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Bowie & Jensen, LLC v. Tidal Logistics, LLC

United States District Court, D. Maryland

June 26, 2017

BOWIE & JENSEN, LLC Plaintiff
v.
TIDAL LOGISTICS, LLC, Defendants

          MEMORANDUM AND ORDER RE: REMAND

          MARVIN J. GARBIS UNITED STATES DISTRICT JUDGE

         The Court has before it Defendant, Shearer Logistics, LLC's Motion to Remand [ECF No. 38]. The Court finds that a hearing is unnecessary.

         On July 18, 2016, Plaintiff Bowie & Jensen, LLC, a Baltimore-based law firm, filed the Complaint [ECF Nos. 2 & 18] in the Circuit Court for Howard County, Maryland as Case No. 13C16108261. Plaintiff, acting as escrow agent for the parties to a real estate transaction, sought to pay to the Clerk of the State Court the sum of $84, 521.82 and to have the Court determine all claims, including those of the Internal Revenue Service and the Maryland Comptroller[1]that may be asserted with regard to these funds. The Complaint erroneously named the party asserting the federal tax claims at issue as “the Internal Revenue Service” rather than correctly as “the United States of America.”

         The Complaint was not served on the United States and may not have been served properly on the Internal Revenue Service. Neither the United States nor the Internal Revenue Service filed any response to the Complaint in the State Court. However, on December 28, 2016, the State Court Ordered [ECF No. 10-4] that Shearer (and not the Internal Revenue Service) was entitled to the funds at issue.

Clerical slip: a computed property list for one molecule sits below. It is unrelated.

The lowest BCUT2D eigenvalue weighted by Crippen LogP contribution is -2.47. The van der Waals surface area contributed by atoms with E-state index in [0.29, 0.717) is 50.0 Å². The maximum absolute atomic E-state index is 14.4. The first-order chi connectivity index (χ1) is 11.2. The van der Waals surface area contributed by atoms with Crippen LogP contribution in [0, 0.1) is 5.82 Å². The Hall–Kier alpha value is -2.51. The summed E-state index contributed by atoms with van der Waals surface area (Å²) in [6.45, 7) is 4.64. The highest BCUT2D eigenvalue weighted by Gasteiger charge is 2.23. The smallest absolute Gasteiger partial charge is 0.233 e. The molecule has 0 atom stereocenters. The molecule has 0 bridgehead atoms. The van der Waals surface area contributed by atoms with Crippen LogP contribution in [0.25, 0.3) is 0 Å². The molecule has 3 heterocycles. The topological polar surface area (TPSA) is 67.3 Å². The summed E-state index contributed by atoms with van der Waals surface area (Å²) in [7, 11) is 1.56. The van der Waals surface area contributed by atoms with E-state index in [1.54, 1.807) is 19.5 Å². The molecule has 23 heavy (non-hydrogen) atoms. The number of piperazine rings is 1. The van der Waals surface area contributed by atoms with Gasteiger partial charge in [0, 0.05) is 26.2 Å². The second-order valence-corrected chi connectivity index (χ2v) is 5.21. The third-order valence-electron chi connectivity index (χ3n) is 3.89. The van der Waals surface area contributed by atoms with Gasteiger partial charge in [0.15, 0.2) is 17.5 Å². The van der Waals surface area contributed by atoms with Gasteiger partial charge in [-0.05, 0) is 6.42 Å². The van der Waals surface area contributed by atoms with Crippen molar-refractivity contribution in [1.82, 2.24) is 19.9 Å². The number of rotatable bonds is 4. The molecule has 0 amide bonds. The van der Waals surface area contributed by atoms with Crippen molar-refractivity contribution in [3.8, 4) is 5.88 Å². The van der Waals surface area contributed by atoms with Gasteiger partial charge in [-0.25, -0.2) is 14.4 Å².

On January 5, 2017, the United States filed the Notice of Removal [ECF No. 1] stating therein that it would promptly file a copy of the Notice of Removal in the state court. On February 7, 2017, Defendant Shearer Logistics filed the instant motion seeking remand of the case to state court. Shearer contends that the federal tax lien does not reach the funds at issue and that the Notice of Removal is ineffective. The United States contends that there is an existing federal tax lien that does give it the ability to collect the funds at issue. Procedurally, the United States contends that the Notice of Removal was effective when filed because it was not filed more than thirty days after it was served with the Complaint since it never has been properly served.

         There is no doubt that Plaintiff erroneously named the Internal Revenue Service rather than the United States as the defendant who would be asserting rights under the federal tax lien at issue. Moco Investments, Inc. v. United States, 362 F. App'x 305, 307 n.2 (3d Cir. 2010) (noting that in a suit disputing the validity of a federal tax lien, “the United States alone is the proper defendant, ” not the Internal Revenue Service). In cases in which a plaintiff has sued the Internal Revenue Service rather than the United States, the United States commonly is substituted as the correct defendant. In the instant case, the United States was not served with the Complaint prior to the state court's December 28, 2015 decision. By January 5, 2017, the United States was aware of the existence of the instant case and sought, by the Notice of Removal, to effectively substitute itself for the Internal Revenue Service as the proper defendant and remove the case to federal district court.